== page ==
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THE BROOKINGS INSTITUTION
THE IDEA OF PAKISTAN
Moderator: STEPHEN P. COHEN
Panelists: AKBAR AHMED, MARVIN WEINBAUM
Wednesday, December 15, 2004
[TRANSCRIPT PRODUCED FROM A TAPE RECORDING]
THIS IS AN UNCORRECTED TRANSCRIPT.
PROCEEDINGSMR. COHEN: [In progress] --a couple of months ago, when the book would actually be published. But because of my travel, Strobe's travel, and then the news that Jehangir Karamat would be coming, we wanted to have the official launch at about the same time that Karamat was here. And while he couldn't join us for this launch, he has read the book and says some nice things about it. He is also acknowledged in the book.
What I thought we'd do today is simply give you a taste of the book.
What I think is very interesting is one of the questions that was asked here--what happens to the U.S.-Pakistan relationship after we either catch Osama or after, you know, Afghanistan is no longer so critical. And I do discuss that in the book. There is a long discussion of that.
Let me say that the book is not written for today. It's written for tomorrow and the day after tomorrow. It's written five or six or seven years out. I'm academic by nature and by training, so I wanted to go deep into the past to see what the future tells us, what we might learn about the future. So if you're interested in not simply Pakistan yesterday, today, and tomorrow, but a deeper understanding of Pakistan, I do recommend the book to you--even though I wrote it.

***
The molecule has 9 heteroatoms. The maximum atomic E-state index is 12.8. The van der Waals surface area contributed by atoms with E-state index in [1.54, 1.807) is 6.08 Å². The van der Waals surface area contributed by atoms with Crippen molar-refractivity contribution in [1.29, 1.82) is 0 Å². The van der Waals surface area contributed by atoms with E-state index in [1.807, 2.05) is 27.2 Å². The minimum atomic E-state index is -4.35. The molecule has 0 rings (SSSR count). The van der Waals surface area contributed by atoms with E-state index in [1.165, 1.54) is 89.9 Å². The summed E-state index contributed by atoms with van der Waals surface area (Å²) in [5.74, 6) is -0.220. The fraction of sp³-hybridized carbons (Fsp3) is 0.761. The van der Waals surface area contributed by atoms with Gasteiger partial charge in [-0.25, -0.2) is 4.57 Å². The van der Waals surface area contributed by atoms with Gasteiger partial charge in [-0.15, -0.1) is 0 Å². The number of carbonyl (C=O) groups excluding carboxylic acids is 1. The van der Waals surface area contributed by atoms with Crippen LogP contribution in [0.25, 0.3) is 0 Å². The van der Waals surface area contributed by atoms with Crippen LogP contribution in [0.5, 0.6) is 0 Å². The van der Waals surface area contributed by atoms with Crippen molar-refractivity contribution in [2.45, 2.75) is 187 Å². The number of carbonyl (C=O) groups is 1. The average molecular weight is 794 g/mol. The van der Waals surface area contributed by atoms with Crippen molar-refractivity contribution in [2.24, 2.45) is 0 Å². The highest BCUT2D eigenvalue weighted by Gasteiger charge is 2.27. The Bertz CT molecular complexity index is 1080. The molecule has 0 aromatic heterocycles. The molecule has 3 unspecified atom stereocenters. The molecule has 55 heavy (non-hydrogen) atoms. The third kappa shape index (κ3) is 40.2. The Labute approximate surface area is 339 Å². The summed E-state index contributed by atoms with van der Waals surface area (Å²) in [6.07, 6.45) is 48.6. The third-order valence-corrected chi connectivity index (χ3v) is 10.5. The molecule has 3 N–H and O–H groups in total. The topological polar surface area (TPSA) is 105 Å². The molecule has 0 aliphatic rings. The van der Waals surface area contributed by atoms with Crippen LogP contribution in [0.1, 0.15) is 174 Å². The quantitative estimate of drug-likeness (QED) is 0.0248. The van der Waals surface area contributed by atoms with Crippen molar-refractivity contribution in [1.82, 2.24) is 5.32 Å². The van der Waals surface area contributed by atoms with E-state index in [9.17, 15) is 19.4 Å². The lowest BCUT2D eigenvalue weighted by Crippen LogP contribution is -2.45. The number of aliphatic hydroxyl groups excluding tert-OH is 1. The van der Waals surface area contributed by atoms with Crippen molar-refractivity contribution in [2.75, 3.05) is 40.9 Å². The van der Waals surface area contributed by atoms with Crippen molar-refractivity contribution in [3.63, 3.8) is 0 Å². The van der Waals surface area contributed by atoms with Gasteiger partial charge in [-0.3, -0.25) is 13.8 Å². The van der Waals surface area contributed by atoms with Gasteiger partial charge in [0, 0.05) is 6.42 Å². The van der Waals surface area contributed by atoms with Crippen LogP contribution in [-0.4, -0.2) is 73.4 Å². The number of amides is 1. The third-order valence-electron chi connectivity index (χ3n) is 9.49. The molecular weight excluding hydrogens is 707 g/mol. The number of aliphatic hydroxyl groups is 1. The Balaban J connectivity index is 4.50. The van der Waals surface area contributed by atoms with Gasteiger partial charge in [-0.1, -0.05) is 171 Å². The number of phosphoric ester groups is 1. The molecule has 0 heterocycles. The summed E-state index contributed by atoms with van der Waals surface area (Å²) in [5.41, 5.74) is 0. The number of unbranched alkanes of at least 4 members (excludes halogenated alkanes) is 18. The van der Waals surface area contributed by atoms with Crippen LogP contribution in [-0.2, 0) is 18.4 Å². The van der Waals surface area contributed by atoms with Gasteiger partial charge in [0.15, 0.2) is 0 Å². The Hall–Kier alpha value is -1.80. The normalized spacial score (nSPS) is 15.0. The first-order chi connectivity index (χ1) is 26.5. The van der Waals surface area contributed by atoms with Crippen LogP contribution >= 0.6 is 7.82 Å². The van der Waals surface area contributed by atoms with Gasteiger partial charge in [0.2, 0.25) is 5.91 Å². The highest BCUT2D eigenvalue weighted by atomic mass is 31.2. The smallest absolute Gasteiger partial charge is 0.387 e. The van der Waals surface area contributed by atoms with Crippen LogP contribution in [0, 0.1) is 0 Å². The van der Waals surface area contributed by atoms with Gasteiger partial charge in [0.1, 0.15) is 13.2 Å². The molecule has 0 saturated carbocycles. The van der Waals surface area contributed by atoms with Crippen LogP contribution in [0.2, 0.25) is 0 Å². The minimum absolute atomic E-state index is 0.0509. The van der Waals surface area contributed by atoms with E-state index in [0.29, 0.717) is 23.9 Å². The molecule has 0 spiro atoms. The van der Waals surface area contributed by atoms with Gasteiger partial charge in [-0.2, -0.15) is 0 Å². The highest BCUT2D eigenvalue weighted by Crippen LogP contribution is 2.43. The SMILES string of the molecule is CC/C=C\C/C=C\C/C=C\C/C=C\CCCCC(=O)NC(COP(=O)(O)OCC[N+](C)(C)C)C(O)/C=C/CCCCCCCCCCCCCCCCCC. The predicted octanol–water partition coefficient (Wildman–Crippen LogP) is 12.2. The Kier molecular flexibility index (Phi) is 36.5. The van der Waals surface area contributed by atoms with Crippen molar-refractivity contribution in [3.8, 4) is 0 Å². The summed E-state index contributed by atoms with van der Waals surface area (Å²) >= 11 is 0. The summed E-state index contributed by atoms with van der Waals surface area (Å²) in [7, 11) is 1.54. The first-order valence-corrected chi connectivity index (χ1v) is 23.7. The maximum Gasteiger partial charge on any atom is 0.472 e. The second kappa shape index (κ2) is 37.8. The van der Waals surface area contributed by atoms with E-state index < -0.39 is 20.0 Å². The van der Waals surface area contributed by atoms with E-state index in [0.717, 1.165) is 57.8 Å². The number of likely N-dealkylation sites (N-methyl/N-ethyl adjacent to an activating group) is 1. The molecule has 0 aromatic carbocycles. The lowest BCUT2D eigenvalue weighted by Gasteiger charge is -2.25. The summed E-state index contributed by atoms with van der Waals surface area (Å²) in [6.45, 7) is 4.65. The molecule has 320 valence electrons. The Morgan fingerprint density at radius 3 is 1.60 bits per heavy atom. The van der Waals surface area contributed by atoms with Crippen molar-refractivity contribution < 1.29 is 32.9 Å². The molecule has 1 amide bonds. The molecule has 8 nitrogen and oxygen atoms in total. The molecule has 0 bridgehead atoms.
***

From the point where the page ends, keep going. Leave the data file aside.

I can say honestly that it does contain everything I know about Pakistan-right and wrong; I don't confess to infallibility--but also, I think, what a lot of friends and acquaintances and other scholars know about Pakistan. What I thought I'd do today is, really, share the platform with two of them, two people I've always turned to for an understanding of Pakistan.
First is Professor Marvin Weinbaum, who's a long-standing colleague of mine both at the University of Illinois and now in Washington. And secondly, Akbar Ahmed, who is of course a distinguished professor at American University and a man whose career is magnificent--a movie producer, a government official, an author, a scholar, a diplomat--anything else, Akbar, you've been doing recently?--and really now, I think, the leader in the world of dialogues between Muslims and non-Muslims. There's certainly a series of remarkable conversations he's had with Daniel Pearl's father, which is, I think, an historic event in its own right.
So let me--the way we've just divided this up--and we won't take very long. We just wanted to bring the book up to date, I think, for those of you who have read it and might want to know what our second thoughts are, especially in terms of what's happened in Pakistan more recently. And I think Ambassador Karamat's remarks bring us up to date on that.
Pakistan--Akbar; and also the State of Pakistan--Marvin. Because the book is conceived as a dual biography, a dual history. One was the history of the idea of Pakistan, how it evolved from the 1930s onward, really; and the second is a biography of the State of Pakistan, how Pakistan as a state entity evolved after its formation in 1947.
about your book. I know you have so many friends in South Asia and so many of them here, so many distinguished people, you could have asked any of them.